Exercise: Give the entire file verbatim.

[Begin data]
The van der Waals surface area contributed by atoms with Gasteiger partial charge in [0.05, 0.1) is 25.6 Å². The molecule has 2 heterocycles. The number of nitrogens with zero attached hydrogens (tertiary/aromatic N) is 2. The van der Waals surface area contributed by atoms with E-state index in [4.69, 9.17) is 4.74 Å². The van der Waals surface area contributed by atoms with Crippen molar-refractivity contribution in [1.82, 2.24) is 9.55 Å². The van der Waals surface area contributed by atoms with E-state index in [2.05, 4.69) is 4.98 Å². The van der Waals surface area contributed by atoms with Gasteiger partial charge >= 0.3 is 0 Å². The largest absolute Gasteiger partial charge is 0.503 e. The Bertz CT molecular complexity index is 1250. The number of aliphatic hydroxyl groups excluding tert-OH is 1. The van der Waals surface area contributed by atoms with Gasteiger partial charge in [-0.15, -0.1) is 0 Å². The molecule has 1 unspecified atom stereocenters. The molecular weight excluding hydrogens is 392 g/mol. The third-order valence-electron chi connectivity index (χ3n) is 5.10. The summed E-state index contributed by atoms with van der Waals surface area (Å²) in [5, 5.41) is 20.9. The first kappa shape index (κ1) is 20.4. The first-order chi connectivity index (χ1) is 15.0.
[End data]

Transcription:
The van der Waals surface area contributed by atoms with Gasteiger partial charge in [0.05, 0.1) is 25.6 Å². The molecule has 2 heterocycles. The number of nitrogens with zero attached hydrogens (tertiary/aromatic N) is 2. The van der Waals surface area contributed by atoms with E-state index in [4.69, 9.17) is 4.74 Å². The van der Waals surface area contributed by atoms with Crippen molar-refractivity contribution in [1.82, 2.24) is 9.55 Å². The van der Waals surface area contributed by atoms with E-state index in [2.05, 4.69) is 4.98 Å². The van der Waals surface area contributed by atoms with Gasteiger partial charge >= 0.3 is 0 Å². The largest absolute Gasteiger partial charge is 0.503 e. The Bertz CT molecular complexity index is 1250. The number of aliphatic hydroxyl groups excluding tert-OH is 1. The van der Waals surface area contributed by atoms with Gasteiger partial charge in [-0.15, -0.1) is 0 Å². The molecule has 1 unspecified atom stereocenters. The molecular weight excluding hydrogens is 392 g/mol. The third-order valence-electron chi connectivity index (χ3n) is 5.10. The summed E-state index contributed by atoms with van der Waals surface area (Å²) in [5, 5.41) is 20.9. The first kappa shape index (κ1) is 20.4. The first-order chi connectivity index (χ1) is 15.0.